TL;DR: In this article, a hierarchy of geometrical structures is constructed on a null hypersurface, and the isolated horizon structure is reformulated in this framework by making use of some 3 + 1 slicing of spacetime.
Abstract: The isolated horizon formalism recently introduced by Ashtekar et al. aims at providing a quasi-local concept of a black hole in equilibrium in an otherwise possibly dynamical spacetime. In this formalism, a hierarchy of geometrical structures is constructed on a null hypersurface. On the other side, the 3 + 1 formulation of general relativity provides a powerful setting for studying the spacetime dynamics, in particular gravitational radiation from black hole systems. Here we revisit the kinematics and dynamics of null hypersurfaces by making use of some 3 + 1 slicing of spacetime. In particular, the additional structures induced on null hypersurfaces by the 3 + 1 slicing permit a natural extension to the full spacetime of geometrical quantities defined on the null hypersurface. This four-dimensional point of view facilitates the link between the null and spatial geometries. We proceed by reformulating the isolated horizon structure in this framework. We also reformulate previous works, such as Damour's black hole mechanics, and make the link with a previous 3 + 1 approach of black hole horizon, namely the membrane paradigm. We explicit all geometrical objects in terms of 3 + 1 quantities, putting a special emphasis on the conformal 3 + 1 formulation. This is in particular relevant for the initial data problem of black hole spacetimes for numerical relativity. Illustrative examples are provided by considering various slicings of Schwarzschild and Kerr spacetimes.
01 May 2006-Physics Reports
TL;DR: A review of theoretical and experimental aspects of multiphoton quantum optics can be found in this paper, where the authors focus on parametric processes in nonlinear media, with special emphasis on the engineering of nonclassical states of photons and atoms that are relevant for the conceptual investigations and for the practical applications of modern quantum mechanics.
Abstract: We present a review of theoretical and experimental aspects of multiphoton quantum optics. Multiphoton processes occur and are important for many aspects of matter–radiation interactions that include the efficient ionization of atoms and molecules, and, more generally, atomic transition mechanisms; system-environment couplings and dissipative quantum dynamics; laser physics, optical parametric processes, and interferometry. A single review cannot account for all aspects of such an enormously vast subject. Here we choose to concentrate our attention on parametric processes in nonlinear media, with special emphasis on the engineering of nonclassical states of photons and atoms that are relevant for the conceptual investigations as well as for the practical applications of forefront aspects of modern quantum mechanics. We present a detailed analysis of the methods and techniques for the production of genuinely quantum multiphoton processes in nonlinear media, and the corresponding models of multiphoton effective interactions. We review existing proposals for the classification, engineering, and manipulation of nonclassical states, including Fock states, macroscopic superposition states, and multiphoton generalized coherent states. We introduce and discuss the structure of canonical multiphoton quantum optics and the associated one- and two-mode canonical multiphoton squeezed states. This framework provides a consistent multiphoton generalization of two-photon quantum optics and a consistent Hamiltonian description of multiphoton processes associated to higher-order nonlinearities. Finally, we discuss very recent advances that by combining linear and nonlinear optical devices allow to realize multiphoton entangled states of the electromagnetic field, either in discrete or in continuous variables, that are relevant for applications to efficient quantum computation, quantum teleportation, and related problems in quantum communication and information.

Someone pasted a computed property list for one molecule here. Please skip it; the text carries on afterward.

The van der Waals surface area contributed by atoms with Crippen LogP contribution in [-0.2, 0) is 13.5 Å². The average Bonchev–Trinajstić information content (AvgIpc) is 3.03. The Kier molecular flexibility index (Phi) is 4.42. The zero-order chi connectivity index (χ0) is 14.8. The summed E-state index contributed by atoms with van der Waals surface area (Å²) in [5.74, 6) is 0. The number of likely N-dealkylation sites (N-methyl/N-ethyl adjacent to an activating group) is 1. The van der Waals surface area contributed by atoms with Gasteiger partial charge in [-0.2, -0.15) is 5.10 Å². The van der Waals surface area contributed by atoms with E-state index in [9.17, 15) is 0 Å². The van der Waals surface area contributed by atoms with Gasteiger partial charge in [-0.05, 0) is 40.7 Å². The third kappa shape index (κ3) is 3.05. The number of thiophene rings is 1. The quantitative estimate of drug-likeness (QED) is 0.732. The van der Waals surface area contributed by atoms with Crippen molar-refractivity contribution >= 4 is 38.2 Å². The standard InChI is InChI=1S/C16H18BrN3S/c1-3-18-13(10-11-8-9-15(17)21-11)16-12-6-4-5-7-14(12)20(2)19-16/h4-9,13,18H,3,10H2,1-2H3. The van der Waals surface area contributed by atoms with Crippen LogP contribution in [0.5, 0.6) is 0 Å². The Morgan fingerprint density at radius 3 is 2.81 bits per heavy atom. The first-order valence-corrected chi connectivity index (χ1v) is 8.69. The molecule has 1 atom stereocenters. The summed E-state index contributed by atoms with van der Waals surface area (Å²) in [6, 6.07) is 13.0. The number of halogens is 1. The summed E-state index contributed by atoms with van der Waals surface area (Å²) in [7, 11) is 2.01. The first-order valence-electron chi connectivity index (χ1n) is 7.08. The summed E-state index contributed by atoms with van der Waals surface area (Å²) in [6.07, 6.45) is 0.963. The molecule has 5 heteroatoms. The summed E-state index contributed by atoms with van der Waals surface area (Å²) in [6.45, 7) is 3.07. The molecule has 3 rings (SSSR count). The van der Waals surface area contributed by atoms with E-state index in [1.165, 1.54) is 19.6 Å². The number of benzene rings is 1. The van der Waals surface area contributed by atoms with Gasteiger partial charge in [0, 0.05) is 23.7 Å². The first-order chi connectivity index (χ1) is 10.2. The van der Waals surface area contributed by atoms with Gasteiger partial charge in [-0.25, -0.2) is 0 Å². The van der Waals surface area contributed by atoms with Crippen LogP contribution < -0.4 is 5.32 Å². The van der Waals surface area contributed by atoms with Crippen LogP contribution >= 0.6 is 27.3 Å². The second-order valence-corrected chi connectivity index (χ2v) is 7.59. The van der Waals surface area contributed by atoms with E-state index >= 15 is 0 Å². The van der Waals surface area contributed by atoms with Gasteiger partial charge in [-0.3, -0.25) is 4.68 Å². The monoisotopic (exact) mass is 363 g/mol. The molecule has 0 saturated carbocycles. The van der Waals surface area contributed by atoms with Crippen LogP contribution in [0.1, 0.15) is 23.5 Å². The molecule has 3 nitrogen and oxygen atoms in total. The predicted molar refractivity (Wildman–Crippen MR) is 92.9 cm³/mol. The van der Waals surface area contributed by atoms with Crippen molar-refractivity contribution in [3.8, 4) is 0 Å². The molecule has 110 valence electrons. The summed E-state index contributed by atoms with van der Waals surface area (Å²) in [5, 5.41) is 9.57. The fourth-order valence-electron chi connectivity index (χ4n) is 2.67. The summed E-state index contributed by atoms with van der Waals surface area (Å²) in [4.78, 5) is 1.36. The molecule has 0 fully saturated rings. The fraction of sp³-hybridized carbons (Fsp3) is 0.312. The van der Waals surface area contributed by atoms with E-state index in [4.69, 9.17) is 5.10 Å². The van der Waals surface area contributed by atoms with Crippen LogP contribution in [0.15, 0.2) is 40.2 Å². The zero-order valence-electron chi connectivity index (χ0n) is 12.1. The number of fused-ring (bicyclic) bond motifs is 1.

01 Oct 2006-Physics Reports
TL;DR: In this article, the authors present a detailed presentation of stochastic Schramm-Loewner evolutions (SLE) which are Markov processes describing interfaces in 2D critical systems.
Abstract: This review provides an introduction to two dimensional growth processes. Although it covers a variety of processes such as diffusion limited aggregation, it is mostly devoted to a detailed presentation of stochastic Schramm–Loewner evolutions (SLE) which are Markov processes describing interfaces in 2D critical systems. It starts with an informal discussion, using numerical simulations, of various examples of 2D growth processes and their connections with statistical mechanics. SLE is then introduced and Schramm's argument mapping conformally invariant interfaces to SLE is explained. A substantial part of the review is devoted to reveal the deep connections between statistical mechanics and processes, and more specifically to the present context, between 2D critical systems and SLE. Some of the remarkable properties of SLE are explained, together with the tools for computing with it. This review has been written with the aim of filling the gap between the mathematical and the physical literature on the subject.